In this matter the Applicant was unaware of the 2013 Memorandum and was therefore unaware of the gravity of the misconduct. Further, it is a fact that the gravity of the Applicant’s conduct is somewhat amplified because of the fact that it resulted in the Respondent receiving a second ATC. However, the Applicant is blameless for the Respondent’s first ATC. The first ATC was a result of the apparent failure of the Respondent to inform its employees up until 2013 that the practice should not be occurring. This context is important and needs to be taken into account when considering the gravity of the Applicant’s conduct when it occurred. Taking these factors and all of the surrounding circumstances into account the Applicant’s conduct is better characterised as ill advised conduct or omission to act, as a result of an error of judgment. Rankin v Marine Power International Pty Ltd (2001) 107 IR 117 at para. 264.

[93] I am not satisfied the Applicant engaged in a deliberate flouting of the essential contractual conditions given his lack of awareness of the risk to the Respondent’s contract. His conduct lacks the quality of “wilfulness”.  The conduct was not of such a grave nature as to be repugnant to the employment relationship.

There are also a number of mitigating circumstances:

  • The actions of the Applicant on 15 February 2017 were motivated by the participants in the Wooden Boat Festival urging him to extend the pole and bucket for old times’ sake. He was consistent in his evidence on this, including in a conversation with Mr McGivern on 7 April 2017.  It’s apparent that the Applicant was keen to be responsive to participants in the Wooden Boat Festival in light of the long history of the tradition. The Applicant knew that he should not engage in the activity, however this single act of misconduct, the seeking of a “gift” and the receiving of two bottles of ginger beer has to be considered in the context of the environment of the Wooden Boat Festival and the urging of the participants.

 

  • The conversation with Mr McGivern at the Christmas party did not provide authorisation for the Applicant to engage in the activity. However, it was a rather inconclusive conversation where it was apparent that the Applicant was certainly not told that the bucket and pole could not be used under any circumstances and was told by Mr McGivern that he “couldn’t see a problem with it” and he would “look into it”.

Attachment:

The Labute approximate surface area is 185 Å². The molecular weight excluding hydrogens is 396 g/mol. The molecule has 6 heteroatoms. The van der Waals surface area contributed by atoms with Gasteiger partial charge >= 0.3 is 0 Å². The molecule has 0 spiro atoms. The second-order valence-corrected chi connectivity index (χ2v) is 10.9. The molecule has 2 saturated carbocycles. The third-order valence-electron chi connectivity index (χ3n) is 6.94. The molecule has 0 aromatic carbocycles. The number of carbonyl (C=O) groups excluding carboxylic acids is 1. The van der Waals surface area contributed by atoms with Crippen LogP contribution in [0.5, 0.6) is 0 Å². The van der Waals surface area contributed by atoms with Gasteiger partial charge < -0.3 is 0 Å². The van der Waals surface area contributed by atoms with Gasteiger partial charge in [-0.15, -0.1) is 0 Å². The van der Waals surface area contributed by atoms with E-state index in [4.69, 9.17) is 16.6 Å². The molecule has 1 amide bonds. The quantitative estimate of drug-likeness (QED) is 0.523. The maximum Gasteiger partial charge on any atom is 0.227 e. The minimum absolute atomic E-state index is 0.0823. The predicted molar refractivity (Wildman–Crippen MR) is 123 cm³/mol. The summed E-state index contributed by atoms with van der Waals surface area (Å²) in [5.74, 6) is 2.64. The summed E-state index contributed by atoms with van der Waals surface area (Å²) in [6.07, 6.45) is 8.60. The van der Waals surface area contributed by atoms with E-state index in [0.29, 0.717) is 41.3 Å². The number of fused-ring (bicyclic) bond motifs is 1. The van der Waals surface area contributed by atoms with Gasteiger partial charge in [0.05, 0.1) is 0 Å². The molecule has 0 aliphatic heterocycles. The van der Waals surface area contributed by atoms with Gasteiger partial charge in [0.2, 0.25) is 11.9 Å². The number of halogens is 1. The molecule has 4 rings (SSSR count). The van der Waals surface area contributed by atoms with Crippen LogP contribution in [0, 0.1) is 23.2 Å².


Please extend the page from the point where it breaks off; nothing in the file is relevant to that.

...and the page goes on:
• On 14 March 2017 the Applicant admitted to the misconduct on 15 February 2017 to Mr Lovell. Despite the Respondent’s assertion that the conduct of the Applicant is serious misconduct and the associated risks for the contract, the Applicant was allowed to continue working from 14 March 2017 until 6 April 2017 when he was stood down, a period of approximately three weeks. Mr McGivern’s claim that he did not take the matter further during this period as he was “finding out the facts” makes little sense given the Applicant had already admitted to the misconduct on 15 February 2017. The fact that the Applicant was allowed to work for this period of time, despite having admitted to conduct on the 14 March 2017 is inconsistent with the position that summary dismissal was appropriate and underscores the harshness of the Respondent’s decision to dismiss.

 

In light of the mitigating circumstances, I consider that the dismissal of the Applicant was disproportionate to the misconduct. Further the personal circumstances and work history of the Applicant need to be taken into account. Considering all of these factors, I consider the dismissal of the Applicant to be harsh.”

 

Clements v Downer EDI Works Pty Ltd (2017) FWC 4661 deloivered 13 September 2017 per Lee C